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Modifications of the Beaver Hat - Library and Archives Canada/C-017338

Modifications of the Beaver Hat
Library and Archives Canada/C-017338

In the 17th century hats were an important item of clothing and denoted an individual's social status and occupation. They were extremely valuable and might be passed on from father to son. Hats were made of fur felt, and the best quality felt was made from beaver. The fur of the beaver had little barbs on the end which, when pressed, would interlock and make a solid fabric. This process was called "felting". The felt was then taken and formed into a hat.

During the reign of King Charles I of England (1625 - 1642) the fashion in Europe was for dashing beaver hats trimmed in Ostrich feathers. But by this time the beaver was virtually extinct in Europe. Fortunately, North America, covered as it was by vast forests and subjected much of the year to cold temperatures, provided an alternate source of supply. And so the fur trade was born. The huge demand for hats in the 18th and early 19th century caused the fur trade to boom. Hudson's Bay Company was created to explore and develop new lands in the ongoing search for this most precious raw material. In fact, in its earliest days, the Company promoted itself by presenting complimentary beaver hats (total cost £34) to important men in London to encourage their investment.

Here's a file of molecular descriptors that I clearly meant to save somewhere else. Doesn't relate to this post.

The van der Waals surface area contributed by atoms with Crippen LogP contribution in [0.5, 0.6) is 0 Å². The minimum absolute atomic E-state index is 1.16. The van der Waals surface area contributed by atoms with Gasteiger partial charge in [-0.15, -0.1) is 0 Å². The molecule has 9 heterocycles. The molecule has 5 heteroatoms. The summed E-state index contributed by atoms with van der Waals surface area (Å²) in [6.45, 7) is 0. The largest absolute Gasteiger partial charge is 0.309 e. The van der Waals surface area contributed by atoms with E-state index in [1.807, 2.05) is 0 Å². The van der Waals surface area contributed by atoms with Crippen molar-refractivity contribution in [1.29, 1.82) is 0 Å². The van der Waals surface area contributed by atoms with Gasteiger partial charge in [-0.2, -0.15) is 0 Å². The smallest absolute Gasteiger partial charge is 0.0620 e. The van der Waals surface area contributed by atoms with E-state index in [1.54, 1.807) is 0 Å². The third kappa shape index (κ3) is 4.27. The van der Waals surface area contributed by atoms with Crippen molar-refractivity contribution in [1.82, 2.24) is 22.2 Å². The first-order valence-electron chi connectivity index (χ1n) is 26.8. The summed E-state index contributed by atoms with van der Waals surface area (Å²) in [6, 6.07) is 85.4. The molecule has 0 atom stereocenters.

Originally centred in France, the European hat-making industry was to a great degree the preserve of Huguenots (French Protestants). But when the Edict of Nantes (1598), which had allowed them the freedom to practise their religion, was revoked in 1685, over 10,000 hatters emigrated to England. France's hat-making industry collapsed while England became the centre of production.

Beaver hats were water-repellent. This fact, coupled with the fact that many hats had wide brims, may help explain their popularity in a rainy climate prior to the invention of the umbrella. Superstitions surrounding beaver fur may also have contributed to its popularity. It was said that wearing a beaver hat made you smarter. It was believed that by rubbing the oil into your hair you would develop a remarkable memory. It was also rumoured that a deaf person would regain their hearing by wearing a beaver hat.

Beaver felt declined in the mid-nineteenth century when silk velour was found to be less expensive yet just as stylish. Prince Albert, consort to Queen Victoria, popularized the wearing of silk hats in the 1840s.